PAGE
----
EIA offers new short-term bioenergy predictions
The U.S. Energy Information Administration has published the March edition of its Short-Term Energy Outlook, reporting that U.S. power generation over the three month period from December-February is estimated to total approximately 5 percent more than last winter, primarily due to colder weather.
The EIA projects U.S. electricity generation will average 11.3 terawatt hours (TWh) per day in 2014, up 1.3 percent from last year. The use of renewables for electricity and heat generation is expected to grow by 0.9 percent in 2014, with nonhydropower renewables increasing by 2.4 percent. In 2015, renewables consumption for electric power and heat generation is expected to increase by 6 percent from 2014.
Across all industry sectors, wood biomass is expected to generate 118,000 MWh of electricity per day this year, up from 109,000 MWh per day last year. In 2015, wood biomass electricity production is expected to increase to 122,000 MWh per day. Waste biomass is also expected to increase from 55,000 MWh per day last year to 56,000 MWh per day this year and 57,000 MWh per day in 2015.
The electric power sector is expected to consume 0.253 quadrillion Btu (quad) of energy from wood biomass this year, increasing to 0.271 quad in 2015. The sector will also consume an estimated 0.268 quad of energy from waste biomass this year, increasing to 0.273 quad next year.
The EIA predicts the industrial sector will consume 1.251 of energy from wood biomass in 2014 and 1.257 quad in 2015. Waste biomass energy consumption will grow from 0.179 this year to 0.181 next year.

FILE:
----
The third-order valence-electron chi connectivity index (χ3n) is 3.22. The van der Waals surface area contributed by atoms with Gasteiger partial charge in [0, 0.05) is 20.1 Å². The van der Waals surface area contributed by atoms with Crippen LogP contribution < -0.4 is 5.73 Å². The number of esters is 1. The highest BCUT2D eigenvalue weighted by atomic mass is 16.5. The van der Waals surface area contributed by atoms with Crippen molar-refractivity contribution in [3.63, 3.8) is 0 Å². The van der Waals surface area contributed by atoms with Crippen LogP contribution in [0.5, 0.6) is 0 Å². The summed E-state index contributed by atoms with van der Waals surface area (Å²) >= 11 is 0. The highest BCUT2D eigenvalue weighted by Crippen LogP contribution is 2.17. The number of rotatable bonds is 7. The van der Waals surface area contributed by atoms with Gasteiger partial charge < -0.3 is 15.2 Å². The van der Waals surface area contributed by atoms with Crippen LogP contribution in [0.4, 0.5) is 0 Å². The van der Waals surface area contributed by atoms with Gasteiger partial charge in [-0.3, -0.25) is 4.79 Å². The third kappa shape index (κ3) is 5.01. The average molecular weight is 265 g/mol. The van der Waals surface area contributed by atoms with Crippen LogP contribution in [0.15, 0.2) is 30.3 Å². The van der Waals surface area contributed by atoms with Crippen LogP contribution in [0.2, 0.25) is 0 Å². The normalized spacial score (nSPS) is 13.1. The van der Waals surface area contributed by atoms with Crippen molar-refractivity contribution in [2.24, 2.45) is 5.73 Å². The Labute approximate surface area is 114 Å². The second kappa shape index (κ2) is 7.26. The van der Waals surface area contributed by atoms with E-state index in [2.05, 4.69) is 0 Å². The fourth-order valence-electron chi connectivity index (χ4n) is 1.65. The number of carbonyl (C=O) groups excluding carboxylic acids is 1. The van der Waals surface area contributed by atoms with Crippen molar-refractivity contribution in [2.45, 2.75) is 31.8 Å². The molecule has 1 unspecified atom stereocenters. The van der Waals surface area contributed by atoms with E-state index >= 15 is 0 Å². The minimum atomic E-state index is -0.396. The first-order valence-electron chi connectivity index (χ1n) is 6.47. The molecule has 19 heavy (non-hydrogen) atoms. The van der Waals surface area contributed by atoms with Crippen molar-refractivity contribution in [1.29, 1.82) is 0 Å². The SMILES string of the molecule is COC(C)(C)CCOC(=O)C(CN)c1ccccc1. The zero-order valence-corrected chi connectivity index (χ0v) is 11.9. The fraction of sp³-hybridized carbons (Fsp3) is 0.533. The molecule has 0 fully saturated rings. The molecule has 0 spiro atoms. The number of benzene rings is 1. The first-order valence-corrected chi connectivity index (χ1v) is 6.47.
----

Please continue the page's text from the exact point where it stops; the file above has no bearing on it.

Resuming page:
The commercial sector will consume an estimated 0.071 quad of wood biomass this year, increasing to 0.073 quad next year. The sector is also currently expected to consume 0.047 quad of energy from waste biomass this year, a level the EIA predicts will be maintained next year.
The residential sector is predicted to consume 0.414 of energy from wood biomass this year, dropping to 0.407 quad in 2015.
A total of 632,000 households in the Northeast are expected to use wood as a primary heating fuel during the 2013-’14 winter, along with 634,000 households in the Midwest. In the South, 632,000 households are expected to hear primarily with wood. In the West, 750,000 households are expected to use wood as a primary heating fuel. Across the entire U.S., the EIA predicts 2.648 million households will heat primarily with wood this winter, a 2.5 percent increase from last winter.